I was a bookworm when I was younger. I’d get in trouble because I’d read by my night light when I was supposed to be sleeping. On a third grade questionnaire, I remember I wrote down librarian as my dream job. Little did I know!
This has been my first year as a teacher and librarian in Turkey. The previous librarian left behind many wonderful resources, which have been crucial to my ability to function.
One of the great joys of my position is sharing stories with students. I see the preschool through sixth grade classes once a week for 40 minutes. I’ve mostly relied on the read aloud lists that were left for me. Here’s what we’ve been reading this year (excluding the picture books for the preschoolers, kindergartners, and first graders):
I started by reading picture books to the second graders. After the first several weeks, we moved onto chapter books.
- My Father’s Dragon by Ruth Stiles Gannett – This is a Newbery Honor Book. The kids enjoyed the story and thought the animals were funny.
- Ramona the Pest by Beverly Cleary – While the second graders seemed to like this book for the most part, some of the boys got bored with it. There may have been a bit of a disconnect since Ramona is a kindergartner. Some of the chapters were a little long and I’d split them into two for the sake of attention span.
- Pippi Longstocking by Astrid Lindgren – Both the boys and the girls really liked this book! I may need to hunt down the movie for next year.
- Mrs. Piggle-Wiggle by Betty MacDonald – I remember my teacher reading this book when I was in elementary school. The third graders loved it! After we finished reading, I had them create their own Piggle-Wiggle cures. Several of the students really picked up on the format of the chapters where the mom calls another mom who tells her to call Mrs. Piggle-Wiggle. (Download my free Piggle-Wiggle Cure worksheet!)
- Sideways Stories from Wayside School by Louis Sachar – This was another hit. There were always lots of laughs from both the story and the pictures.
- Encyclopedia Brown, Boy Detective by Donald J. Sobol – My third grade teacher Mr. Connor loved to read us Encyclopedia Brown books. After I read a chapter, the students tried to figure out how Encyclopedia solved the case. They got it right several times!
- The Wizard of Oz by L. Frank Baum – Almost half of the fourth grade class this year was ESL (English As A Second Langauge). They learned leaps and bounds since the first day of school, but this book was tough for them to understand. I wish I could have shown them the movie at the end, but I didn’t have a copy. It’s a classic and good for students to know, but I may reevaluate it as a read aloud book for next year.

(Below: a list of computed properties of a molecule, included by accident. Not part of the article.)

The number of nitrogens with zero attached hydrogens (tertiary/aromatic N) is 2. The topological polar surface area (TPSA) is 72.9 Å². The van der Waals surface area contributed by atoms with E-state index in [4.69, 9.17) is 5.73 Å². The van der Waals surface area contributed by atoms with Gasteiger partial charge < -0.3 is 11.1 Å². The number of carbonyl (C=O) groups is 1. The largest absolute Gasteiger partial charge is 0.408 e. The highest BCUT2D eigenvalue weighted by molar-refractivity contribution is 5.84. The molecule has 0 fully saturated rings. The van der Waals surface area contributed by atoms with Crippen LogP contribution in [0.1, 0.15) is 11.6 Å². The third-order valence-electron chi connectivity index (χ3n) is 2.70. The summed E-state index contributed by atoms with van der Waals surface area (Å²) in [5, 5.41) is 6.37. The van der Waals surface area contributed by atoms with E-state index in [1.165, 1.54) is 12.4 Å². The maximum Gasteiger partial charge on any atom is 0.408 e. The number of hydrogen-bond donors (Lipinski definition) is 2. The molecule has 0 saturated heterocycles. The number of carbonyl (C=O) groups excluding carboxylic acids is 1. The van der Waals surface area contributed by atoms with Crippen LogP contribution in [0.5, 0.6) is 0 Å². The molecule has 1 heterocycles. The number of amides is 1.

- No Talking by Andrew Clements – This year’s fourth grade class definitely had a boys versus girls spirit, so they loved this book. We did several exercises that mimicked what the students were doing in the book, like telling a story using 3 word sentences and only writing notes back and forth.
- The Boys Start the War and The Girls Get Even by Phyllis Reynolds Naylor – The copy in our library is a 2-in-1 book, and we read both. The fifth graders enjoyed the story and competition.
- The BFG by Roald Dahl – The students laughed at the funny words the BFG said.
- Alcatraz versus the Evil Librarians by Brandon Sanderson – The sixth graders loved this book! It kept the attention of both the boys and girls. Some of them even tried out the writing style in their papers. The book has humorous characters and a wild plot. This is the first book in a series of four. We have the second book in our library, but the third and fourth books must have had limited printings. A hardback copy of the fourth book is listed on Amazon for over $140!
- The Princess and the Goblin by George MacDonald – This fantasy novel was written in 1872, and the writing style reflects the era. There are several ESL kids in sixth grade, but even for the native English speakers, the text was over their heads at times. Sometimes after reading a passage, I’d stop to make sure they understood what was happening in the story. It’s quite long, and I don’t think we’ll be able to finish this book before the school year is over.
Are there any books you’d recommend for next year?